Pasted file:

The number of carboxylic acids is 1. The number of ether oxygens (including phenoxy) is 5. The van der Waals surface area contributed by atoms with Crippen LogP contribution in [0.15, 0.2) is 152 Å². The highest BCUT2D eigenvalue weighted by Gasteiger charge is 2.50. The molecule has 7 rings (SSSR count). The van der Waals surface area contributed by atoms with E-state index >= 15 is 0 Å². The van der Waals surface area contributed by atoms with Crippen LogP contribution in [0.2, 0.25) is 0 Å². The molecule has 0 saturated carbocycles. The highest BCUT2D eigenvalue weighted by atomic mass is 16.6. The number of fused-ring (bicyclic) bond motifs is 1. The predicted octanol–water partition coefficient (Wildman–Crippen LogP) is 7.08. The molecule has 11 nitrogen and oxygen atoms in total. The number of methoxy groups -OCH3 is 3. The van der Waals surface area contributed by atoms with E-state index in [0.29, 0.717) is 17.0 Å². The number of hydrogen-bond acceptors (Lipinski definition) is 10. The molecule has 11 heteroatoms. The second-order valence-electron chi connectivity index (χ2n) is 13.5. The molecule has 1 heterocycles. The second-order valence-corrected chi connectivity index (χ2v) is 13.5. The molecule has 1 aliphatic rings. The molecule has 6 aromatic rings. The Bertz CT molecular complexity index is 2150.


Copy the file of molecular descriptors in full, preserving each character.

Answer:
The number of carboxylic acids is 1. The number of ether oxygens (including phenoxy) is 5. The van der Waals surface area contributed by atoms with Crippen LogP contribution in [0.15, 0.2) is 152 Å². The highest BCUT2D eigenvalue weighted by Gasteiger charge is 2.50. The molecule has 7 rings (SSSR count). The van der Waals surface area contributed by atoms with E-state index >= 15 is 0 Å². The van der Waals surface area contributed by atoms with Crippen LogP contribution in [0.2, 0.25) is 0 Å². The molecule has 0 saturated carbocycles. The highest BCUT2D eigenvalue weighted by atomic mass is 16.6. The number of fused-ring (bicyclic) bond motifs is 1. The predicted octanol–water partition coefficient (Wildman–Crippen LogP) is 7.08. The molecule has 11 nitrogen and oxygen atoms in total. The number of methoxy groups -OCH3 is 3. The van der Waals surface area contributed by atoms with E-state index in [0.29, 0.717) is 17.0 Å². The number of hydrogen-bond acceptors (Lipinski definition) is 10. The molecule has 11 heteroatoms. The second-order valence-electron chi connectivity index (χ2n) is 13.5. The molecule has 1 heterocycles. The second-order valence-corrected chi connectivity index (χ2v) is 13.5. The molecule has 1 aliphatic rings. The molecule has 6 aromatic rings. The Bertz CT molecular complexity index is 2150.